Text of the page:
Man saved at Afula hospital from severe pond fish bacteria infection

By
October 27, 2013 16:01

The infection could have killed the man or even taken his foot.

2 minute read.



Shlomo Lankri in the hospital.

Shlomo Lankri in hospital 370. (photo credit: Courtesy Emek Medical Center)

A 64-year-old Upper Nazareth man almost lost his foot when he was “stabbed” by the bacteria-infected fins of a live tilapia (amnoon or musht) fix he had put in a bag after purchasing it to take home for dinner.

Emek Medical Center in Afula reported on Sunday that doctors had saved man’s foot, whose infection resulted from Vibro vulnificus bacteria that thrive on pond fish. Shlomo Lankri was discharged and sent home over the weekend after two months in the hospital that included two operations.

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He had arrived at the hospital with a high fever and significant swelling and blood-filled blisters on his left foot. Tests showed he had a severe infection. His family told the doctors that a few hours before, Lankri had bought talapia fish in a store where he used to buy fish once a week. When the live pond fish was put into a bag, he turned on him and scratched Lankri on the foot with his fins. He did not take the injury seriously, but when he felt unwell, he was rushed by ambulance to the hospital.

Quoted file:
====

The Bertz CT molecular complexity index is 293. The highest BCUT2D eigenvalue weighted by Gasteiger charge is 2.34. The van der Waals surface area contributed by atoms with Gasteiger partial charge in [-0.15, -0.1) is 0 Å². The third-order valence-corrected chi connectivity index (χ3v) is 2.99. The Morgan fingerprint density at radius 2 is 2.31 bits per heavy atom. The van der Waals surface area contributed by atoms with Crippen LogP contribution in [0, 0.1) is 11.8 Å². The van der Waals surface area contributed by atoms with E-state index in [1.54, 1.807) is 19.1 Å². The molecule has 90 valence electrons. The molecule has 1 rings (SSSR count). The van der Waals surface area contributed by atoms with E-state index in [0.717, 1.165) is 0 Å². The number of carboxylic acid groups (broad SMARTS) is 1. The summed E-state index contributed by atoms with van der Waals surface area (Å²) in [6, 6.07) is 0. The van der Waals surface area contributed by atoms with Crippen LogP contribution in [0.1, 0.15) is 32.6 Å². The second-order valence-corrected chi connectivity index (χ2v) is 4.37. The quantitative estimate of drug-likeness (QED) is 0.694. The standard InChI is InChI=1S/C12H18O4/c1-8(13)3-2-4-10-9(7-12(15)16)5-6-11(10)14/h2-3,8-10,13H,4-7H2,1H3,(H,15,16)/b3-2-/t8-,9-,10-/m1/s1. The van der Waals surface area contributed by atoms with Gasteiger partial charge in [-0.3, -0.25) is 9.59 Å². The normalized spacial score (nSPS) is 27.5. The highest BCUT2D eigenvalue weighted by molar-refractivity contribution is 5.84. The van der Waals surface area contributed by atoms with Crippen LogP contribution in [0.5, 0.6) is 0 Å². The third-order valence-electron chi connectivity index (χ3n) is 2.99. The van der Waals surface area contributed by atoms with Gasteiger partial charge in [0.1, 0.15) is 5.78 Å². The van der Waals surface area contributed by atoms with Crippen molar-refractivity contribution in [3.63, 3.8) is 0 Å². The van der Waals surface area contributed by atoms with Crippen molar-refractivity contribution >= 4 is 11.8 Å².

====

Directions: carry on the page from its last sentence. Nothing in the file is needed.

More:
Vibrio bacteria are very dangerous, and the Health Ministry from time to time -- especially before the High Holidays when fish consumption is very high -- not to take home live pond fish or killed fish without their scales and fins being removed completely by the fishmonger. Lankri was taken to the operating theater to remove dead tissue so the bacteria do not continue to spread through his body. Only frozen, cleaned fish are recommended.

A week ago, Emek orthopedists and plastic surgeons transplanted healthy skin onto his foot, and it “took.” Now that he has been sent home, he will still have to undergo a long recovery period there.

Dr. Biviana Hazan, head of the infectious disease unit at the Afula hospital, said that the bacteria thrives in fish pond water and are very virulent. People who touch uncleaned fish themselves and have open sores on their hands or feet can be infected; even the water itself, without the fish, can cause an infection, she added. In recent years, there were a number of people who had to undergo amputation of limbs as a result of Vibrio infection. Without immediate care, the injury can even be fatal.

Vibrio bacteria were first described by Dr. Naiel Basharat and Prof. Raul Raz from Emek in 1996. The microbes had not been known in Israel or anywhere else in the world until then.


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